While underlining that publication of intended land acquisition in less read/ little known newspapers may amount to fraud on the State, and fraud on the right to property of citizens, the High Court of Madras came down heavily on the State’s bureaucracy.
The Bench cited four Supreme Court rulings where the Court frowned upon the practice of
publications of notifications, information etc. in less known publications with the least circulation.
The notification in question was published in a newspaper called Trinity Mirror which was supposed to have a wide circulation in Hosur Taluk.
Issues Before the Court
- Since the word locality is not defined, it means a particular village where the property in question is located, or District or Taluk concerned.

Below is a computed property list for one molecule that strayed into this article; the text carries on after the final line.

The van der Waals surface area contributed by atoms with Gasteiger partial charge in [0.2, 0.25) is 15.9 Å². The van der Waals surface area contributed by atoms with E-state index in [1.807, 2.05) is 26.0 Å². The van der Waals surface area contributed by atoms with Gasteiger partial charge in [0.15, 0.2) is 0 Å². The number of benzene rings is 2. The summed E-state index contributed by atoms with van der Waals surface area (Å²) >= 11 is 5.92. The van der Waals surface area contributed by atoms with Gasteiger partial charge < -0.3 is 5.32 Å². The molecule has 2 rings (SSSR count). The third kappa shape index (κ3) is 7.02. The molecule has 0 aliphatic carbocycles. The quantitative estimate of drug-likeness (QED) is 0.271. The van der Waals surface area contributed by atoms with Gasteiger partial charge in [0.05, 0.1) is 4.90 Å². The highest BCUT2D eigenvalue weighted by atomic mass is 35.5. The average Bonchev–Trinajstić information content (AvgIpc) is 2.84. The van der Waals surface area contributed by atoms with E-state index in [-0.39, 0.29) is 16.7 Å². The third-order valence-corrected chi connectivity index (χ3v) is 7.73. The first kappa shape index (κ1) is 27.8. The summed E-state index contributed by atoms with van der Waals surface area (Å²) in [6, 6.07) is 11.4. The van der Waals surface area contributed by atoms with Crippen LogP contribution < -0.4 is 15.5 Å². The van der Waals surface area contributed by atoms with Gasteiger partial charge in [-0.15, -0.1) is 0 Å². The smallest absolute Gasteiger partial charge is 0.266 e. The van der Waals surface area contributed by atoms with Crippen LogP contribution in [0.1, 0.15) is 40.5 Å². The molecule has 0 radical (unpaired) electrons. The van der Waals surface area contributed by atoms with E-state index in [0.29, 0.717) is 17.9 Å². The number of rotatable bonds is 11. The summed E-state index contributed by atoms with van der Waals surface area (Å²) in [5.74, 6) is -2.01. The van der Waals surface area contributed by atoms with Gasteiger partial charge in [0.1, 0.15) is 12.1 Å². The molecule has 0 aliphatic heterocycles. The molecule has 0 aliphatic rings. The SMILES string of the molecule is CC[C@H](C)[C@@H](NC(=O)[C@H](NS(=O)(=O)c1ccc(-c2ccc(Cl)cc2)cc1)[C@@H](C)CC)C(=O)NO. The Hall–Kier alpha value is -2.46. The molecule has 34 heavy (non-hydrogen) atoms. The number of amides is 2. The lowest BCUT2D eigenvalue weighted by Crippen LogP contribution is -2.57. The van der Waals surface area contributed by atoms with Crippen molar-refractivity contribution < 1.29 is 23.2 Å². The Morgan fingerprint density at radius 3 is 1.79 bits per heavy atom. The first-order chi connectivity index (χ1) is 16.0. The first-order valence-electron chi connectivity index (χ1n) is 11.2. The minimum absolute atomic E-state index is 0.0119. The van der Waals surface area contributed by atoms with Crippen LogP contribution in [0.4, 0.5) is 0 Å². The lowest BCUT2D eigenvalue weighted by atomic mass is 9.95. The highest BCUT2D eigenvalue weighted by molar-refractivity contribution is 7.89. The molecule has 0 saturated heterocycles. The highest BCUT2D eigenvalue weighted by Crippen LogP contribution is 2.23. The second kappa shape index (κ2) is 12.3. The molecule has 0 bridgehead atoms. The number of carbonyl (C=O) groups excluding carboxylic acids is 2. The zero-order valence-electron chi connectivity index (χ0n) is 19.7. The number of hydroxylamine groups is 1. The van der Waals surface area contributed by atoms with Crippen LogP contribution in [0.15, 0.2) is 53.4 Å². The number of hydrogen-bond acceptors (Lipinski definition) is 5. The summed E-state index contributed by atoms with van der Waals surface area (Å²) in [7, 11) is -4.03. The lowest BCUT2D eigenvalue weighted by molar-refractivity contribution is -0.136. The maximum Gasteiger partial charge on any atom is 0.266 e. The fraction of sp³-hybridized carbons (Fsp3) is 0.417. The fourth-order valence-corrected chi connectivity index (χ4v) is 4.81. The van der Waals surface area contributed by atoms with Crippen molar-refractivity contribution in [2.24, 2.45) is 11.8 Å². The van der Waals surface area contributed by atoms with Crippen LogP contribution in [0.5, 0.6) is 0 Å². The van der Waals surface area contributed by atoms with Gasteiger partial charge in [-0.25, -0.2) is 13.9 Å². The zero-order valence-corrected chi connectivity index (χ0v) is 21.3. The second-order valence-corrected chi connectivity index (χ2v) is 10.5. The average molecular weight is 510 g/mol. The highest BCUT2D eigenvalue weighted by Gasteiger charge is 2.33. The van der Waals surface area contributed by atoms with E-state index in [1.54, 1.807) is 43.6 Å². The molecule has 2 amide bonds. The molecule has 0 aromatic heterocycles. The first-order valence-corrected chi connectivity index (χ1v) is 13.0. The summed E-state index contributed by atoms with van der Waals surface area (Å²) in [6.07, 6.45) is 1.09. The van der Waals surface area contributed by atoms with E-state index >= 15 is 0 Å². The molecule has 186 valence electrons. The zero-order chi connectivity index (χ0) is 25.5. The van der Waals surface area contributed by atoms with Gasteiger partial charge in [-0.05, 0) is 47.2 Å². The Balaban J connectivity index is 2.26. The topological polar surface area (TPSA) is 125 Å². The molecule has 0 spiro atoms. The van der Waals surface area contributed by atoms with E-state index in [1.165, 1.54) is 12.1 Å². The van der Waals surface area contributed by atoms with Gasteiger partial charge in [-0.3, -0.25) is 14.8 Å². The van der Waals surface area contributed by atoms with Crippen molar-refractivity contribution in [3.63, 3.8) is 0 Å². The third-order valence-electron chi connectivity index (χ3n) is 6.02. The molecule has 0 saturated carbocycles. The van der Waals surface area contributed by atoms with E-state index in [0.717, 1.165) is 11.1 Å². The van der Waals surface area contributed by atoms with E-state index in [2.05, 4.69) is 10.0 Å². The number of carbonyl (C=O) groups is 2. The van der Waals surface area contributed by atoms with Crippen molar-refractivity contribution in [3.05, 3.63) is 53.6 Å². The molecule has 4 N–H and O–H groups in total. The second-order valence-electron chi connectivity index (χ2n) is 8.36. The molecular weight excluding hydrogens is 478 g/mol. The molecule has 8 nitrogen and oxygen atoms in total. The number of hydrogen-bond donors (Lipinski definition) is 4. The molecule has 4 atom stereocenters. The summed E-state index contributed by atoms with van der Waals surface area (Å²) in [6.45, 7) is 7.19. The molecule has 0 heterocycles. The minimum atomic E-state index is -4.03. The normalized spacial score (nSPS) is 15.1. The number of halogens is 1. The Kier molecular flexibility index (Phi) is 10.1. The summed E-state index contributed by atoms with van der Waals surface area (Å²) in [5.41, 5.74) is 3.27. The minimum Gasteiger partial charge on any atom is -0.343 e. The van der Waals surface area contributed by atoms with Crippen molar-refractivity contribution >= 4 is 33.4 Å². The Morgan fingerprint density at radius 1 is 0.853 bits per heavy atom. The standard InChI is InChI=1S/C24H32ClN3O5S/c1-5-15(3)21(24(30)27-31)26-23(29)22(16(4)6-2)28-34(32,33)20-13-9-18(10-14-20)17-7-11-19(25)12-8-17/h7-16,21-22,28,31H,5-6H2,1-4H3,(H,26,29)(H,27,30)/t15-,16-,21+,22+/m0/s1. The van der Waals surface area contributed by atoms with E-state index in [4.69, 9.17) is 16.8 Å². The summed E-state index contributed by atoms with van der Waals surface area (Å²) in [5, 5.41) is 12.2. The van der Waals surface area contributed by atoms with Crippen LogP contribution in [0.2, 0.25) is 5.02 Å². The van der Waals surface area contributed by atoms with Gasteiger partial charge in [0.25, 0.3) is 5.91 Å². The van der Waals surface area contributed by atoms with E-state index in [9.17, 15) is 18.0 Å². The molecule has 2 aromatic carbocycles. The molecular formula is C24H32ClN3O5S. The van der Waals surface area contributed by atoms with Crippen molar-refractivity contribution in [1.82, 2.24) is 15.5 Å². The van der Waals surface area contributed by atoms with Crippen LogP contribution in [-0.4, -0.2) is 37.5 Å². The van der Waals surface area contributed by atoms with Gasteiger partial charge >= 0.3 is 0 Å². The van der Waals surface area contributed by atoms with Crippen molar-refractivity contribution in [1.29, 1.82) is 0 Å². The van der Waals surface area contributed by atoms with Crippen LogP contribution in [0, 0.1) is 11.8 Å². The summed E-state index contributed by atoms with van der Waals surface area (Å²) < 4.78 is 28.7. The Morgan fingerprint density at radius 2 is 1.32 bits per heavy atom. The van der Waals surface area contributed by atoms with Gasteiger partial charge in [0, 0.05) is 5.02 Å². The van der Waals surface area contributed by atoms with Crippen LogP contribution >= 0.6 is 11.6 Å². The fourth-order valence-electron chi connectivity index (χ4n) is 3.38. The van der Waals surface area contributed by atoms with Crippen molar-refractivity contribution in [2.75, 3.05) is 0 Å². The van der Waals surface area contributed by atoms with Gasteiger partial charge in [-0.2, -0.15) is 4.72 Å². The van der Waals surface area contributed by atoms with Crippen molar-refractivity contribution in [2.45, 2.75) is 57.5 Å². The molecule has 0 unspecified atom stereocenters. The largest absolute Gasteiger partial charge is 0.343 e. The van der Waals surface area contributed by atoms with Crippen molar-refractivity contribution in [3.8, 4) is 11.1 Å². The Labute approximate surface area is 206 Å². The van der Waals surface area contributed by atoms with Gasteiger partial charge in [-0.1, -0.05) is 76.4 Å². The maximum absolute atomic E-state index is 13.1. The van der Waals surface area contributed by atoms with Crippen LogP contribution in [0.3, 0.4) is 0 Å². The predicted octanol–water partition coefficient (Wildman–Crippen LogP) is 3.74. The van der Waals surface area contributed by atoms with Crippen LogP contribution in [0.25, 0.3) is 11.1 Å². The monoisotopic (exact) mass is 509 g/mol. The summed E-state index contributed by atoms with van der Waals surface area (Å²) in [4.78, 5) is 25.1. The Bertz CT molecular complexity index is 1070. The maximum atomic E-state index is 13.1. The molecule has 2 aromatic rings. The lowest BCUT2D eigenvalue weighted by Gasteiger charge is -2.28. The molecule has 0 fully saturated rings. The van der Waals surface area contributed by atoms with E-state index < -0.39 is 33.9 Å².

- Since it is not proved that Trinity Mirror has a wide circulation, why was the notification published in it and not in other newspapers?
- Whether the word circulation refers to numbers of copies sold or is the volume of readership?
Observations of the Court
According to the Court, the Act intended that the notification reaches the maximum number of people; therefore, it would only mean readership and not the number of copies sold.
The Bench noted that the Right to Fair Compensation and Transparency of Land Acquisition, Rehabilitation and Resettlement Act but even State laws require that notifications be published in at least one vernacular newspaper and one English newspaper that has a wide circulation in that particular locality.
Expressing their dissatisfaction, the Court remarked that the bureaucracy did not understand the law regarding the issue even after two decades. They also don’t respect Article 261 of the Constitution of India.
The direction of the Court:-
The Bench suo-motu impleaded the Chief Secretary of Tamil Nadu Government as a respondent in the matter and posted the case on 12.02.2021 for further hearing.